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The Paladin

3.83  ·  Rating Details  ·  152 Ratings  ·  20 Reviews
Hardcover, 494 pages
Published October 1st 1973 by Houghton Mifflin Harcourt P (first published January 1st 1973)
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(showing 1-30 of 526)
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Enjoyable historical fiction set in the eleventh century. Shipway goes the extra league to incorporate the vocabulary and events of the period. Meticulously researched details of chivalry and warfare. His storytelling draws the reader right into the action.

Unfortunately too much study and reading of history sometimes spoils the fun of what might otherwise be an enjoyable story. In this case, the reader detects so many historical anachronisms that it is as if this is an alternate history, rather
Nov 12, 2012 DoctorM rated it really liked it
England at the end of the reign of William of Normandy--- the end of the eleventh century. It's an era that doesn't seem to inspire novelists. Cecilia Holland's "The Firedrake" ends in 1066; her "The Earl" begins in the 1150s. The reigns of William II and Henry I are sadly overlooked by novelists. Shipway's "The Paladin" offers up England beginning with the Conqueror's death and the reign the accession of Red William, William II. His hero is Walter Tirel, the knight who we know will one day put ...more
Nov 04, 2014 Jane rated it really liked it  ·  review of another edition
Walter Tirel, who killed William Rufus--accident? on purpose? we do not know. This novel covers his life from boyhood, as a squire, then knight until he joins with William Rufus. There is a sequel The Wolf Time which continues Walter's story, which I intend to read.. One of the best books on knights I've ever read! Author is strong in his battles, especially with cavalry. Well-written.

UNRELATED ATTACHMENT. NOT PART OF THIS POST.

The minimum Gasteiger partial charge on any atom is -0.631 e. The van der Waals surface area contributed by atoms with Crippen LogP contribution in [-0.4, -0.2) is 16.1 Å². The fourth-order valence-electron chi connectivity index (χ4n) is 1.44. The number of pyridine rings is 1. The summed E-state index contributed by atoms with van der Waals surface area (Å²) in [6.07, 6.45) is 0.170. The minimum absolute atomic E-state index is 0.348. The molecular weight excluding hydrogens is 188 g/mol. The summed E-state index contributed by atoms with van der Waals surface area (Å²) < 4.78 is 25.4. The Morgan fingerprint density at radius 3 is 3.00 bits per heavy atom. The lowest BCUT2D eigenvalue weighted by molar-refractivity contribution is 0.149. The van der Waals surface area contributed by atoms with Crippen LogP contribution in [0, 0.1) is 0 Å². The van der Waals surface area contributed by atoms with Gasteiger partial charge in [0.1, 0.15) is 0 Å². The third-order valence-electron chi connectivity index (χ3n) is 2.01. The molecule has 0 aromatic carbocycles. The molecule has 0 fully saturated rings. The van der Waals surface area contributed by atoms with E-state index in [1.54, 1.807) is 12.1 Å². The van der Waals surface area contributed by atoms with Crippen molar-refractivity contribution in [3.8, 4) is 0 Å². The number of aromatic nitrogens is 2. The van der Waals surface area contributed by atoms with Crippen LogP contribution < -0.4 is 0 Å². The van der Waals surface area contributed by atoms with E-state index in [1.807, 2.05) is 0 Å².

Jennifer (JC-S)
Jan 04, 2016 Jennifer (JC-S) rated it really liked it  ·  review of another edition
‘You’d better give some thought to your future. What are you going to do?’

This novel, by George Shipway, is a fictionalised account of the early part of Walter Tirel’s life. Walter Tirel is generally credited (or blamed) for the death of King William II (William Rufus) in the New Forest in England in 1100. But I’m getting ahead of myself.

Who was Walter Tirel? Where did he come from? Little is known about the life of Walter Tirel. In this novel, young Walter of Poix grows up in Normandy at the ab
Oct 19, 2014 Chrisl rated it it was amazing
(Note to potential reader's : Paladin starts in 1070. It is immediately followed by Wolf Time, picking up Tirel's tale in 1090, continuing Walter's adventures until Rufus is killed in 1100. My copy contains both stories in one volume.)

Here's a googled review from Kirkus, a librarian's book selection publication :

This 11th-century knight's adventure centering on the life of one Walter Tirel -- a historical personage reputed to have killed King William (Rufus, son of the Conqueror) --
Sep 15, 2013 Margareth8537 rated it really liked it  ·  review of another edition
Well written and an interesting period. Also an interesting character to concentrate on, as he is mainly known for his part in the death of William Rufus
Oct 01, 2015 Tocci rated it liked it  ·  review of another edition
Ramblings of intrigue and medieval warfare.

I couldn't wait to read this book because of glowing reviews. Once started I couldn't wait for it to get interesting. The middle chapters were steeped in the author's attempts to introduce his knowledge of esoteric dictionary words. To name a few: entrails, metheglin, mesnie, tryos, and fustian. After a few chapters spattered with this distraction, I discerned it wasn't going to get more interesting for me... and it didn't. I guess I'm just not interest
Chris Gregory
Aug 15, 2015 Chris Gregory rated it it was amazing  ·  review of another edition